|Dear Washington:||Philadelphia, 15th November 1796.|
Yesterday’s mail brought me your letter of the 12th instant, and under cover of this letter you will receive a ten-dollar bill, to purchase a gown, &c., if proper. But as the classes may be distinguished by a different insignia, I advise you not to provide these without first obtaining the approbation of your tutors; otherwise you may be distinguished more by folly, than by the dress.
It affords me pleasure to hear that you are agreeably fixed; and I receive still more from the assurance you give of attending closely to your studies. It is you yourself who is to derive immediate benefit from these. Your country may do it hereafter. The more knowledge you acquire, the greater will be the probability of your succeeding in both, and the greater will be your thirst for more.
I rejoice to hear you went through your examination with propriety, and have no doubt but that the president has placed you in the class which he conceived best adapted to the present state of your improvement. The more there are above you, the greater your exertions should be to ascend; but let your promotion result from your own application, and from intrinsic merit, not from the labors of others. The last would prove fallacious, and expose you to the reproach of the daw in borrowed feathers. This would be inexcusable in you, because there is no occasion for it; forasmuch, as you need nothing but the exertion of the talents you possess, with proper directions, to acquire all that is necessary; and the hours allotted for study, if properly improved, will enable you to do this. Although the confinement may feel irksome at first, the advantages resulting from it, to a reflecting mind, will soon overcome it.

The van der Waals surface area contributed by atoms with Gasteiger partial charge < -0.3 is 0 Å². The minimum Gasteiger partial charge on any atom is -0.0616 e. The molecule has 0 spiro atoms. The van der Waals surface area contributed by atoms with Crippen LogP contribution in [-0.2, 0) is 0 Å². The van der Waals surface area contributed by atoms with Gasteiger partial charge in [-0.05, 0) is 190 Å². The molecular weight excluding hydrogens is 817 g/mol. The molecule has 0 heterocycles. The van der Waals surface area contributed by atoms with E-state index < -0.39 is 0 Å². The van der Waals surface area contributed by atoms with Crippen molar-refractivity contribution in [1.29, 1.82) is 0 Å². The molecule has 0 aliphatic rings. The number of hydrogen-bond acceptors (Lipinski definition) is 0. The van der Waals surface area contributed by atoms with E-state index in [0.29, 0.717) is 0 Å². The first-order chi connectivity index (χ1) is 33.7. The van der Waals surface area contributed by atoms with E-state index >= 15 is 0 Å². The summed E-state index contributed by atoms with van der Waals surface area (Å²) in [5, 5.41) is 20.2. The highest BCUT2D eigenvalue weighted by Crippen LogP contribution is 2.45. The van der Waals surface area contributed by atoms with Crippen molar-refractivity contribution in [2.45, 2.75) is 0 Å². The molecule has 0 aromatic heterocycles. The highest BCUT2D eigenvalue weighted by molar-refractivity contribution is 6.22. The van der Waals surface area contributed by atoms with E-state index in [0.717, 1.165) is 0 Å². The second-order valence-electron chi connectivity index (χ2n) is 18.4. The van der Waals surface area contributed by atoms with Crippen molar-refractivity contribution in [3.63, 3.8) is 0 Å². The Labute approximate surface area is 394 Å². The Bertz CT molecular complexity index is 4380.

Endeavor to conciliate the good will of all your fellow-students, rendering them every act of kindness in your power. Be particularly obliging and attentive to your chamber-mate, Mr Forsyth; who, from the account I have of him, is an admirable young man, and strongly impressed with the importance of a liberal and finished education. But above all, be obedient to your tutors, and in a particular manner respect the president of the seminary, who is both learned and good.
For any particular advantages you may derive from the attention and aid of Mr Forsyth, I shall have a disposition to reward. One thing more and I will close this letter. Never let an indigent person ask, without receiving something, if you have the means; always recollecting in what light the widow’s mite was viewed.
Your grandmother, sister, and all here are well, and feeling a strong interest in your welfare, join most cordially with me in every good wish for it. Affectionately, I am your sincere friend,
Printed Source--George Washington Parke Custis. Recollections and Private Memoirs of Washington (New York, 1860)..